Even if I live another 40 years, given my family's genetics, I see that I have now passed some indecipherable midpoint in my career. My options are fewer now than they were just five years ago. I see it, and find peace in that. It makes things more simple, and to an extent clearer.
When you are young, there is anxiety about what your life will become, and the difference you'll make, and whether it will truly count in the end. There are thousands of options, choices, directions to go in. Everyone tells you that you can do anything you want. However, in the back of your mind, you know it isn't true. You just want to know what that one thing is that is your destiny.
I no longer worry about that. I find that as life proceeds, the moral component grows in importance because at the end of life, it is that which is our true legacy.
A friend said during a group conversation that he wanted his legacy to be that he was a good man, a good husband and father, and ran his business well. The moral component for him was becoming more clear, and knowing him well, I see it in the life choices that he has made over the years.Philosophers and historians speak of the moral component in many ways. One of those is the difference between a naive and reflective view of history.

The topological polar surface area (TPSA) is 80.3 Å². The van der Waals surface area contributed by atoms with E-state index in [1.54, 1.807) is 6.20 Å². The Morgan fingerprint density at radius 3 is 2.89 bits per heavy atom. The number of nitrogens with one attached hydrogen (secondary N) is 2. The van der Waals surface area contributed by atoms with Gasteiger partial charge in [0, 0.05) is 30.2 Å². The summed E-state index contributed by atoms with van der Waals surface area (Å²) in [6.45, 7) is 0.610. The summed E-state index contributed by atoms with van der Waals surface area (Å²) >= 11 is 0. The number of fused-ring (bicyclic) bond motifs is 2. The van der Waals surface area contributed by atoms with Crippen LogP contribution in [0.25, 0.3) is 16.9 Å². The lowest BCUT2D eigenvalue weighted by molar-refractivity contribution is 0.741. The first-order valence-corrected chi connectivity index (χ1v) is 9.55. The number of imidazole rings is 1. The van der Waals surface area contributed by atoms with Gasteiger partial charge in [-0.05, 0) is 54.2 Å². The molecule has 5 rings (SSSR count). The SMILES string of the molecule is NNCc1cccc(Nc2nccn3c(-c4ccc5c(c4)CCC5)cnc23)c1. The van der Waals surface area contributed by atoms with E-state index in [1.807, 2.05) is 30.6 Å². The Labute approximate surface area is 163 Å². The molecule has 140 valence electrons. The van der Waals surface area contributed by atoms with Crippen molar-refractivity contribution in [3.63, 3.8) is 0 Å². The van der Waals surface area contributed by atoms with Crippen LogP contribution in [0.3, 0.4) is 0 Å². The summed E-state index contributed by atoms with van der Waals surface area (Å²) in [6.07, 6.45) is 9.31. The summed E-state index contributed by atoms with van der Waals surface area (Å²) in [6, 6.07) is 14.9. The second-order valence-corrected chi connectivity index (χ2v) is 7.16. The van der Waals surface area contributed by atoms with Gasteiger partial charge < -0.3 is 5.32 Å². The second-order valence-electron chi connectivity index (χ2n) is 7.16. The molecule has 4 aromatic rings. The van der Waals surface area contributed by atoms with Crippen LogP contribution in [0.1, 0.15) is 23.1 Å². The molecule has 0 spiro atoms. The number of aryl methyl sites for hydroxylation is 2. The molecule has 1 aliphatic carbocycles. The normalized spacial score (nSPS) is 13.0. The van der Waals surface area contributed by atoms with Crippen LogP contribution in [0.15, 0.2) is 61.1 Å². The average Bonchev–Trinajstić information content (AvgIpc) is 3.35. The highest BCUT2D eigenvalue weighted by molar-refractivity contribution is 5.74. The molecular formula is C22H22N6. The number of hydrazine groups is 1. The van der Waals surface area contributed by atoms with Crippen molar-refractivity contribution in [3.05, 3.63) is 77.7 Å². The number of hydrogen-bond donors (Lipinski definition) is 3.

A naive perspective refers to a lack of self-consciousness about the values that inform our lives. There is a sense of not seeing it at all because it is so much a part of one's life, like breathing air or water to fish, we don't notice it. There is an innocence about this approach. This experience of the moral component in life is such that we see it as continuous through time, across the generations and the foundation upon which we understand the meaning of life. It is unself-conscious because we do not hold these moral values in any objective sense. They are highly subjective and personal, quite possibly never defined in any specific sense. Yet they exist, and we tend to begin to see them when they are under threat. They are who we are in a real sense, and this even more so as we consistently live them out in a purposeful, intentional way.
A reflective approach stands apart from the moral component, and attempts to view it objectively. Yet this is impossible in any pure, scientific sense because what brings us to this relationship with the moral component is awareness of the connection between the idea and our own lives. We become aware that we lacked objectivity in our formerly naive view of life. We may speak of this change of perspective as a loss of innocence or coming of age or quite possibly of becoming a cynic. We experience a disjunction or disconnection between our values and the social and organizational environments where we live and work, and stand apart viewing the moral component, trying to understand how it fits in the situation we are in.